by B.B. Pelletier
Don’t forget today’s Facebook event from 10 to 11 a.m., Eastern. I’ll be answering airgun questions on Facebook on this Pyramyd Air Facebook page. To see the discussion, you must have a free Facebook account. You do not have to be a recognized Friend of Pyramyd Air to ask me a question.
If you want to set up a Facebook account, register on the link provided above. Once you have an account, sign in and then click on the link above once more to go to the page. Please join me, if you’re able!
On to today’s report. On Wednesday, two important things happened. One was a reader who commented that his reluctance toward precharged pneumatics was based on fear. I can understand that, because it was my reason for staying away from them, too. I saw the movie Jaws and remembered the shark blowing up when the scuba tank was shot with a Garand. Of course, in 1995, when I started with PCPs, the Mythbusters TV show didn’t exist, so nobody had yet demonstrated on television how false and “Hollywood” that explosion really was. It served as a big caution to many like me who also saw it.
The other important thing that happened on Wednesday, happened on the range. While testing a new pellet in an AirForce Condor, the pellet, which was tight in the bore, caused the Condor’s valve to stick open and exhaust all the air in the 490 cc Condor tank in less than a second. My shoulder was shoved straight back about three inches, which is about the same distance that a Winchester .458 Magnum cartridge will push me back. There was no pain, though, because the push was a rocket-like event rather than a sharp jolt, but it served to remind me of just how much potential power is in one of those tanks.
Today, I’m going to address the issue of fear. I will tell you what I know for certain and what I have reliable reports for. I will not speculate.
If something strikes the valve on a scuba tank hard enough to break it off, will the tank become a lethal rocket? Yes, it will. You don’t have to look any farther than the Mythbusters to watch such an event. This link will take you to a Mythbusters fan club website where what was shown on the TV show is discussed in print. So, if you don’t want to watch a video, this place will still give you what you need to know.
When I was in Germany in the 1970s, a large oxygen welding tank tipped over in one of our motor pools and the valve struck something hard on the way down. The valve sheared off and the tank took off like a rocket. It did a lot of damage but, fortunately, no one was hit. My experience on Wednesday with a 490cc Condor tank exhausting all its air through the valve is another reminder of what can happen when everything lets go at once.
Never saw one, heard of a couple third-hand. But a hydrostatic testing station once told me that in ten years of operation they had one scuba tank fail catastrophically (explode). It failed at the threads in the neck where the valve is attached. They told me the threads are the most common place for tanks to fail. But this one failed while under test, which means it failed when it was filled with water instead of air and was enclosed inside a larger pressure vessel buried in the floor of the facility. There was a loud sound when it failed, but nothing else happened, because water is not compressible. When something fails that is full of pressurized water or hydraulic oil pressure there cannot be a dangerous explosion.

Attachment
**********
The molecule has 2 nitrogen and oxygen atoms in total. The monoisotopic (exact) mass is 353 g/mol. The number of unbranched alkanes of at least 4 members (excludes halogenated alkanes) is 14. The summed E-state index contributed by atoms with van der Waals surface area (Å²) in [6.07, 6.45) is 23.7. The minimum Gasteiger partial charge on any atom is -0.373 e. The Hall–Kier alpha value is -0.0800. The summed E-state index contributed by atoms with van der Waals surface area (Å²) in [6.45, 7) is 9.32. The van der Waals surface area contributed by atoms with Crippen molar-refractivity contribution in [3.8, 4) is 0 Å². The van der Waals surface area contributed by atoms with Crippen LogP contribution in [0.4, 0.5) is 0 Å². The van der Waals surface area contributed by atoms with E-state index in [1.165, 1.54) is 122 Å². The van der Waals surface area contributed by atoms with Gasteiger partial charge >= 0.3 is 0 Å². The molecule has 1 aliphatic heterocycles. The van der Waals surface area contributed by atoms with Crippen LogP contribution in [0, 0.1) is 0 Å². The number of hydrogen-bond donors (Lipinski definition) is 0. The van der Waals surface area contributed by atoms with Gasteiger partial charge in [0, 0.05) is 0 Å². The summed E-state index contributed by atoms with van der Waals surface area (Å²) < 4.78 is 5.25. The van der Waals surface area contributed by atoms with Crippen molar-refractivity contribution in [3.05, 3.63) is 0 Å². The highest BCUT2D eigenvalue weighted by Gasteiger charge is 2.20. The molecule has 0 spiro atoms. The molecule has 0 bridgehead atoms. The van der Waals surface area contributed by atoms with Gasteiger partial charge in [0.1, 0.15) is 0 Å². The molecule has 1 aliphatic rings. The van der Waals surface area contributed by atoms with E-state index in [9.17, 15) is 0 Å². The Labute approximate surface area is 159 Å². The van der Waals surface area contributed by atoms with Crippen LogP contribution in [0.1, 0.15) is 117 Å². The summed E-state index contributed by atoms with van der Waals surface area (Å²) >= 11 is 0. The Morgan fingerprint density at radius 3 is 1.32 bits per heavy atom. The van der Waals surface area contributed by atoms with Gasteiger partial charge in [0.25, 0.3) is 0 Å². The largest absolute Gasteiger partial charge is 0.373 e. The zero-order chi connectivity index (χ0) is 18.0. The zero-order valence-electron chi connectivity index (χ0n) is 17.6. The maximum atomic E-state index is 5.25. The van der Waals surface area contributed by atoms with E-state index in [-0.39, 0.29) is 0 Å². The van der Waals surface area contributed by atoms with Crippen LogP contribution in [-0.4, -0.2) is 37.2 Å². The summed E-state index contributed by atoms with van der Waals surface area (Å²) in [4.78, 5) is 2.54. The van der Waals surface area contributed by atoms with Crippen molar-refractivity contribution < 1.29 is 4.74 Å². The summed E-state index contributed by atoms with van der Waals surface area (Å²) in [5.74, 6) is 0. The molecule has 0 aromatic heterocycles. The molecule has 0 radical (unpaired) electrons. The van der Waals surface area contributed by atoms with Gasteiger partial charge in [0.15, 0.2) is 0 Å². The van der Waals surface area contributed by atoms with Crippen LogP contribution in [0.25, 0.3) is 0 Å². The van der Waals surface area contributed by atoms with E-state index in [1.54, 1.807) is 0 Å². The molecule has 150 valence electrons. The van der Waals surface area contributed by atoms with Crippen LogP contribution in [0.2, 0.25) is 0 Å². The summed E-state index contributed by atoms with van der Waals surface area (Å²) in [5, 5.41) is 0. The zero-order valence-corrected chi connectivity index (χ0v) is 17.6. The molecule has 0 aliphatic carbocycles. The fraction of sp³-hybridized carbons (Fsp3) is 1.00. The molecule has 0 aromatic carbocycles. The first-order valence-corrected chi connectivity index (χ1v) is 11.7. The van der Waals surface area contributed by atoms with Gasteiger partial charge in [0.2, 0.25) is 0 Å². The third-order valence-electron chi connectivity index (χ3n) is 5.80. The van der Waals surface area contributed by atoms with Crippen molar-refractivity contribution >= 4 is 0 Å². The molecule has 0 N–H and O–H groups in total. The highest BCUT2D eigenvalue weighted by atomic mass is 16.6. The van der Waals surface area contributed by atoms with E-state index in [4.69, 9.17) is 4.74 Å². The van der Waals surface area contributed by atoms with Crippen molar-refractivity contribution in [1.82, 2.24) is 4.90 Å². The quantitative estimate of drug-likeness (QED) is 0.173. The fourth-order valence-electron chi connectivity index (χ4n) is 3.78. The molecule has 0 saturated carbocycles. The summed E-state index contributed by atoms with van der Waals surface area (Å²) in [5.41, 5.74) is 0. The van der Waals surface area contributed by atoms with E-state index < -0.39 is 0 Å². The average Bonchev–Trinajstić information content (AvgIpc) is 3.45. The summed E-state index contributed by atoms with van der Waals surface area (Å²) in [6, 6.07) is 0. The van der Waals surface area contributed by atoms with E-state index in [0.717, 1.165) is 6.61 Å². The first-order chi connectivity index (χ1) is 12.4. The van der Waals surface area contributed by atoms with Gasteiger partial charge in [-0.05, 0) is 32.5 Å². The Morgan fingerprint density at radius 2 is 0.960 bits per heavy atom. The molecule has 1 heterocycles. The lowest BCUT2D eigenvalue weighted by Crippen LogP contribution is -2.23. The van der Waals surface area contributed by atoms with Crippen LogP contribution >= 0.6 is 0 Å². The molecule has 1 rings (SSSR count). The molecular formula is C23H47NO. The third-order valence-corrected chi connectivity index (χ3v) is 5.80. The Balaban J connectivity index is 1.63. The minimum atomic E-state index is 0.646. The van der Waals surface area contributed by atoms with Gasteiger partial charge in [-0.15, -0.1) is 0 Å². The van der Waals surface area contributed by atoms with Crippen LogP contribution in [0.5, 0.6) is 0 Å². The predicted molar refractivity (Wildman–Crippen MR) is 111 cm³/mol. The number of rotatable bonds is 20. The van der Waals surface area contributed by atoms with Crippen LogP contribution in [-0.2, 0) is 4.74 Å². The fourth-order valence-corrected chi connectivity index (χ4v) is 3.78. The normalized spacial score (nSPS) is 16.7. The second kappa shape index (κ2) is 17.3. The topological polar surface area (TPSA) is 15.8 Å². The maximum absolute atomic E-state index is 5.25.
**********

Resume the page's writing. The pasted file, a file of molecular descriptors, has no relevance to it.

PCP reservoir explosions
Only heard stories. Nothing that I can confirm.
PCP fill-hose explosions
This I had happen to me, personally. It was with my first Daystate Huntsman. The fill hose was a rubber hose that wasn’t armored, and it exploded while I was filling the rifle. The hose was operating at the maximum allowable working pressure for which it was rated, which is cutting things thin. The hose suddenly developed a bubble the size of a walnut and exploded with a noise that sounded like a concussion grenade to me. I’m sure it was nowhere near that loud, but I was stunned for several seconds. After that happened I started paying some attention to the hoses I fill from. Now, I use either a hose that has an armored outer shell of woven steel wire, a microbore hose rated for much greater pressure or refill clamps such as the one AirForce makes that don’t have any hoses.
PCP rifle explosions
Pyramyd Air has a Korean rifle in their possession that a customer tried to operate on pure oxygen. He called Josh Ungier and asked why there were blue flames coming out of his gun when it fired. After discovering what the guy was doing, Josh advised him that he was risking his life, but the medical technician told him that the oxygen was free to him and just too convenient not to use. Here are some photos of the gun that was finally returned to Pyramyd Air for repairs.